In most states, employers are not required by law to provide severance packages to terminated or fired employees. However, to avoid a possible lawsuit, many choose to provide one.
There are some states that have laws requiring an employer to provide a package if the termination is due to a large company layoff or a facility closing.
Some employers will offer a package because they feel it is the right gesture for having to end an employee’s job. It’s possible they truly appreciate the employee’s hard work and loyalty, but have to let them go for various financial reasons.
Some advice would be to keep whatever you do within the company consistent. Many companies may choose to have a policy saying the severance pay amount depends on how long the individual has been with the company. This can save on unnecessary discrimination cases that may occur.
There are a few cases in discrimination lawsuits where a company will be legally required to pay the employee. Some of these are for the following reasons:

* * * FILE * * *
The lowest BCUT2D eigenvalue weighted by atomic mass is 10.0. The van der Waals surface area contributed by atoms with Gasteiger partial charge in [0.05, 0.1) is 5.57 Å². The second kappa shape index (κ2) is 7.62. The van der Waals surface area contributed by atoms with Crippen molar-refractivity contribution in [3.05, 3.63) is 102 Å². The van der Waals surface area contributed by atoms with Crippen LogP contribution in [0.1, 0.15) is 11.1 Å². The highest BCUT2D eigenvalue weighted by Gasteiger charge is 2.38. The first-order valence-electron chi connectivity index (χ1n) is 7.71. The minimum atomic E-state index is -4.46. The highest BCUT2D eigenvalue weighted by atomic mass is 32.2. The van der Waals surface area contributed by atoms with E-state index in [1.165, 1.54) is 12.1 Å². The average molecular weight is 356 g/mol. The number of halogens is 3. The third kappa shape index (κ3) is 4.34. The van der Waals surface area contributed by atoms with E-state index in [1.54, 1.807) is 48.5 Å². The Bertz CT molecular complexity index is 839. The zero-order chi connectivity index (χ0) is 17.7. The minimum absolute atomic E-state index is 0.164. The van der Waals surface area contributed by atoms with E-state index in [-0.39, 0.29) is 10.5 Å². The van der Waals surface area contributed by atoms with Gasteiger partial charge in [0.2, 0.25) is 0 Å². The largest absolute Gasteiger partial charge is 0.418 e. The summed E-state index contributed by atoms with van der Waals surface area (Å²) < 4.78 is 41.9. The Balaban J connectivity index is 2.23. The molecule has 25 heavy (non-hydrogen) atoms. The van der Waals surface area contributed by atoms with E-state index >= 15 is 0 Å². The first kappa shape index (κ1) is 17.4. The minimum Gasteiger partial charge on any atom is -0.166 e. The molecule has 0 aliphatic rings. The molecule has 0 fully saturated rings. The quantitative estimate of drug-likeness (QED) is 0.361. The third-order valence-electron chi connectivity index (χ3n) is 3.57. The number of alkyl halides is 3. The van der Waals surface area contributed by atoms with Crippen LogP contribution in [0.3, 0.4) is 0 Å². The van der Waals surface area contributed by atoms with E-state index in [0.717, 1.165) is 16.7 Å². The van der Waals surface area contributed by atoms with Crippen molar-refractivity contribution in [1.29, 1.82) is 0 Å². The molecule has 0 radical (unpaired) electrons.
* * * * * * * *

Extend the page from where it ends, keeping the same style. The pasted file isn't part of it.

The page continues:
- There is a promise in the employee handbook of severance packages.
- There is a promise in a written employee contract.
- There was an oral promise made.
- There is a history within the company of past severance packages being distributed.
Below are some other services employers can offer a terminated employee besides (or in addition to) a severance package:
- Letters of recommendation
- Outplacement services such as career counseling, resume writing, job leads and practice interviews
- Not contesting unemployment benefits a former employer requests
Whatever you choose to do as an employer, being honest and forthright with the employee is necessary.